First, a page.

Helicopter money is when authorities swoop in and offer money in a bid to stimulate an economy.
A route to growth?
The concept of helicopter money was floated by famous US economist Milton Friedman in his 1969 paper The Optimum Quantity of Money. The idea hit the headlines more recently again in 2014 as several senior economists, including Willem Buiter writing in Economics: The Open-Access, Open Assessment E-Journal, argued it could be one way of encouraging growth.
Buiter wrote that central banks could simply give money to people. The idea is that people would then have extra cash to spend on goods and services and this would get the economy growing again.
If helicopter money sounds like an unconventional move, that’s partly because it has rarely been put into practice. No one is really sure how people will respond to being given extra cash in this way. What if recipients choose to save the money, instead of spending it?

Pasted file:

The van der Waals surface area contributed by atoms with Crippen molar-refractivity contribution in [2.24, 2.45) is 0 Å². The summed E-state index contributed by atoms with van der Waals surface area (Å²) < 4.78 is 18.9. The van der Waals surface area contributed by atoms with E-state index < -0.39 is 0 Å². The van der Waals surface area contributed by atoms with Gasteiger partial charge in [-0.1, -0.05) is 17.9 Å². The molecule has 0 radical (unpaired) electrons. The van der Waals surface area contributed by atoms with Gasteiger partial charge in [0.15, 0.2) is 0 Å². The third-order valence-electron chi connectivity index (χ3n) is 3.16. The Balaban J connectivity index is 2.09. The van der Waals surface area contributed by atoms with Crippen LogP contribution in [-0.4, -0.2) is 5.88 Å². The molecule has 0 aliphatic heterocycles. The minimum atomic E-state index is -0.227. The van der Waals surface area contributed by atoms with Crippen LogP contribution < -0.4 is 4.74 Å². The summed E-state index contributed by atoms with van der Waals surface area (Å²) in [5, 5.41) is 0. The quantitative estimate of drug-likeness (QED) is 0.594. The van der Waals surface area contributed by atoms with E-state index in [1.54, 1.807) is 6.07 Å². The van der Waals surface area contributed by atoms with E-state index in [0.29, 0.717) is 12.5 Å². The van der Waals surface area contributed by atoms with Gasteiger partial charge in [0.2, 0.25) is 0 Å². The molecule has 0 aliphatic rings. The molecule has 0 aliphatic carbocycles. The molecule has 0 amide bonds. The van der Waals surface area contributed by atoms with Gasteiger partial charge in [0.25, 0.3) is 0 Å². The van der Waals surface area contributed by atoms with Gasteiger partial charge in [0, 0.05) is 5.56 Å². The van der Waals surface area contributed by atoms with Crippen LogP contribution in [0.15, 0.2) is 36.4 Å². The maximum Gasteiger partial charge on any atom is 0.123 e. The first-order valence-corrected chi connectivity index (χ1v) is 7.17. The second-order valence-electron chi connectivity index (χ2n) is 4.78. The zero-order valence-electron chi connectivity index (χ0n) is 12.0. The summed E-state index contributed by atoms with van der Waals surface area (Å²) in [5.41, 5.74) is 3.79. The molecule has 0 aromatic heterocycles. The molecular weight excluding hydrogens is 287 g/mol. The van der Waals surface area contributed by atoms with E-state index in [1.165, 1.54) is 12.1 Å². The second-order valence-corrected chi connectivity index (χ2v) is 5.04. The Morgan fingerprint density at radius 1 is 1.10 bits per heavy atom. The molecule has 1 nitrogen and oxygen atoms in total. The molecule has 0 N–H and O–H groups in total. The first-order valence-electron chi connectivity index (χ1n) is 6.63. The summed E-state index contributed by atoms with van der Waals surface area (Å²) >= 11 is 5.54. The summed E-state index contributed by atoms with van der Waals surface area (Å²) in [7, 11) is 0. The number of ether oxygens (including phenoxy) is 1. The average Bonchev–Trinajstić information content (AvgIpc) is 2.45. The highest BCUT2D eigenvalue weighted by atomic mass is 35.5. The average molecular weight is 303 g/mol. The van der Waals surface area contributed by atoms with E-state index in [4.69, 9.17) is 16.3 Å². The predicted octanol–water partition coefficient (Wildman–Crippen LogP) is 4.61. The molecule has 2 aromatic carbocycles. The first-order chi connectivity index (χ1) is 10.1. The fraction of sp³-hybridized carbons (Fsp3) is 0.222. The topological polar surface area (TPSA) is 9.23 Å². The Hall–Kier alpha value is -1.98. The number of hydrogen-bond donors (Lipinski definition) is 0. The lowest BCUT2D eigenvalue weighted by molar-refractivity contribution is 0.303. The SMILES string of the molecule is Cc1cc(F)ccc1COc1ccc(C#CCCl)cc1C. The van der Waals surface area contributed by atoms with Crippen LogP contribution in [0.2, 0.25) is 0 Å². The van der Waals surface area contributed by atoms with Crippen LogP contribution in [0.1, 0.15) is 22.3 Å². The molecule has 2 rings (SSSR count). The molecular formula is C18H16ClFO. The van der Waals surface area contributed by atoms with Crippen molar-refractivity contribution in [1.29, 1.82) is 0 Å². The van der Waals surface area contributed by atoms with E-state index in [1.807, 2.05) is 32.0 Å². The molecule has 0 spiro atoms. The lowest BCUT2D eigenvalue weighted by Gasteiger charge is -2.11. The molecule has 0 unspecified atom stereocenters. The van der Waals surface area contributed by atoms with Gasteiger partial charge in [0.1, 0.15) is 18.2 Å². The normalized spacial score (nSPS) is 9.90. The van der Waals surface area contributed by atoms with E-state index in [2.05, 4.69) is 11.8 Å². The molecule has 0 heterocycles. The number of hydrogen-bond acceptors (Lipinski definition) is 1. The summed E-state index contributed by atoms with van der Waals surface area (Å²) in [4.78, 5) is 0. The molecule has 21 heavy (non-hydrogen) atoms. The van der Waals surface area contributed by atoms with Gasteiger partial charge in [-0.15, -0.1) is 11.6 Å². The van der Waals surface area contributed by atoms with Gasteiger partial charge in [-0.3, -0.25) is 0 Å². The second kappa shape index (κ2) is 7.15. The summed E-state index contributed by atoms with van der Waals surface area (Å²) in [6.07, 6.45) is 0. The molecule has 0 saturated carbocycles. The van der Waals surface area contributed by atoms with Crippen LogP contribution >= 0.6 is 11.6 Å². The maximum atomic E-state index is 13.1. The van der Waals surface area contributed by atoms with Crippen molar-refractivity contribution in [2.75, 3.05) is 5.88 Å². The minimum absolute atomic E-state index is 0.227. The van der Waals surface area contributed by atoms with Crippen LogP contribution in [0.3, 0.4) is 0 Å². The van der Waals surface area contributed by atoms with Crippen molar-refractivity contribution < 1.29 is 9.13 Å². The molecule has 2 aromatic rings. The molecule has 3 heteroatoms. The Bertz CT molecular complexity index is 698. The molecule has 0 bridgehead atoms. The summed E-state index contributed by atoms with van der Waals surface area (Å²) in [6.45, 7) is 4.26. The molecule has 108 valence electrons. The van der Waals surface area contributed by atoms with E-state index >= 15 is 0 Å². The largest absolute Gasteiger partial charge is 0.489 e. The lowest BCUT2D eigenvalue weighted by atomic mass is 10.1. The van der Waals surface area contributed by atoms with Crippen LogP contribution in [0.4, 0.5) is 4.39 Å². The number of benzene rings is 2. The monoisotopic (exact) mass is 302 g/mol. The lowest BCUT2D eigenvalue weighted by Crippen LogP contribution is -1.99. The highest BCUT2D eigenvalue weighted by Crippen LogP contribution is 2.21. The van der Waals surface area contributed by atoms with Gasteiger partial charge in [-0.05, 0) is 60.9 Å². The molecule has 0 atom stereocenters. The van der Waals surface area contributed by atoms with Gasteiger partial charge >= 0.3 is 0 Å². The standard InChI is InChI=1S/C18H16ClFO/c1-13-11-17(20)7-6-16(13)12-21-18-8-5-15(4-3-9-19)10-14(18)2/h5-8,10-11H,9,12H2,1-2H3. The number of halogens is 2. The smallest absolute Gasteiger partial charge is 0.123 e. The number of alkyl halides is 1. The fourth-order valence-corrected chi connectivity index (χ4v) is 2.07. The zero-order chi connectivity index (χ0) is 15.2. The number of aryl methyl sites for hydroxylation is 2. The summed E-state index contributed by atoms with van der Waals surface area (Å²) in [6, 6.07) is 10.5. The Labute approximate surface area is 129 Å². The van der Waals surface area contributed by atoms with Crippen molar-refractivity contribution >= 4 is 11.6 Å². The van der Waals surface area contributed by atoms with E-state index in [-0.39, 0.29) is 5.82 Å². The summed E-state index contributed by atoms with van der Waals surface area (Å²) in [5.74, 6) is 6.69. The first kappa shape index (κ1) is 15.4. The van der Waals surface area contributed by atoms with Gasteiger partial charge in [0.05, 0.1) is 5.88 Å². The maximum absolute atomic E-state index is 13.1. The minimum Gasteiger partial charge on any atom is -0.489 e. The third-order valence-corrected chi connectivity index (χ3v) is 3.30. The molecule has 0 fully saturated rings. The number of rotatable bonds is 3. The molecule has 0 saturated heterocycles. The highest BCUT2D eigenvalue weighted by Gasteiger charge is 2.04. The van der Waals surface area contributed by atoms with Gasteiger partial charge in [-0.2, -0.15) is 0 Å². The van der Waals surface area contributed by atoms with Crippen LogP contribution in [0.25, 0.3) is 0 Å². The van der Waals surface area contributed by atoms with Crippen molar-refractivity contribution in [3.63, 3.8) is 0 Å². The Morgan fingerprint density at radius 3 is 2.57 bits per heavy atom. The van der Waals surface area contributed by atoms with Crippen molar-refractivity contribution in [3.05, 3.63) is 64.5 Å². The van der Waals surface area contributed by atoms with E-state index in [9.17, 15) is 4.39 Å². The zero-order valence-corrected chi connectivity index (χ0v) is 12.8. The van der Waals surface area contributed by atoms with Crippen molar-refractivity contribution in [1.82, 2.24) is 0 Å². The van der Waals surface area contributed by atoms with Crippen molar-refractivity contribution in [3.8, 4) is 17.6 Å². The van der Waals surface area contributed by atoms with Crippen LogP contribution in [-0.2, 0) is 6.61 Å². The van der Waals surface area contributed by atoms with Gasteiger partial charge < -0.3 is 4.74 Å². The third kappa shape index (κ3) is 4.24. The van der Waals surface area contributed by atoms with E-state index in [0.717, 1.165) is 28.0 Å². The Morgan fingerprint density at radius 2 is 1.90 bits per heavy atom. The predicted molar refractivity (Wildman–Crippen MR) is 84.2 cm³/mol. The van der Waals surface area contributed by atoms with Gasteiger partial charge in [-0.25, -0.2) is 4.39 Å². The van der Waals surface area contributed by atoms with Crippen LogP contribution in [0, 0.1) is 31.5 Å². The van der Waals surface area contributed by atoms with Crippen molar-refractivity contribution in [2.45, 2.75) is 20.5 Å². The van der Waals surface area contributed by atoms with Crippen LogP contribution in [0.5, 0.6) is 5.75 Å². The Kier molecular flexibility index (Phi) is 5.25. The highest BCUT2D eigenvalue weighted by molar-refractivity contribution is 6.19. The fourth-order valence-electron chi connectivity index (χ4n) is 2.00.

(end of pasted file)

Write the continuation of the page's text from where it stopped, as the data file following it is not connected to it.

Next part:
Opinions differ. ING economist Teunis Brosens, in this video update for eZonomics, warns that helicopter money, simply given to people, is an irreversible policy as the money cannot be redeemed. On the other hand, interest rates can be changed “at the stroke of a pen”, he points out.
More effective than QE?
Brosens suggests however that a helicopter drop could sometimes be a better option than typical actions such as quantitative easing (QE), although the risk is real.
Read an opinion about how helicopter money might work here.
“As the name suggests, helicopter money is when money drops seemingly from the sky directly into people’s bank accounts,” Brosens explains. “It is probably a far more effective way to boost spending than measures already undertaken, such as purchasing assets.”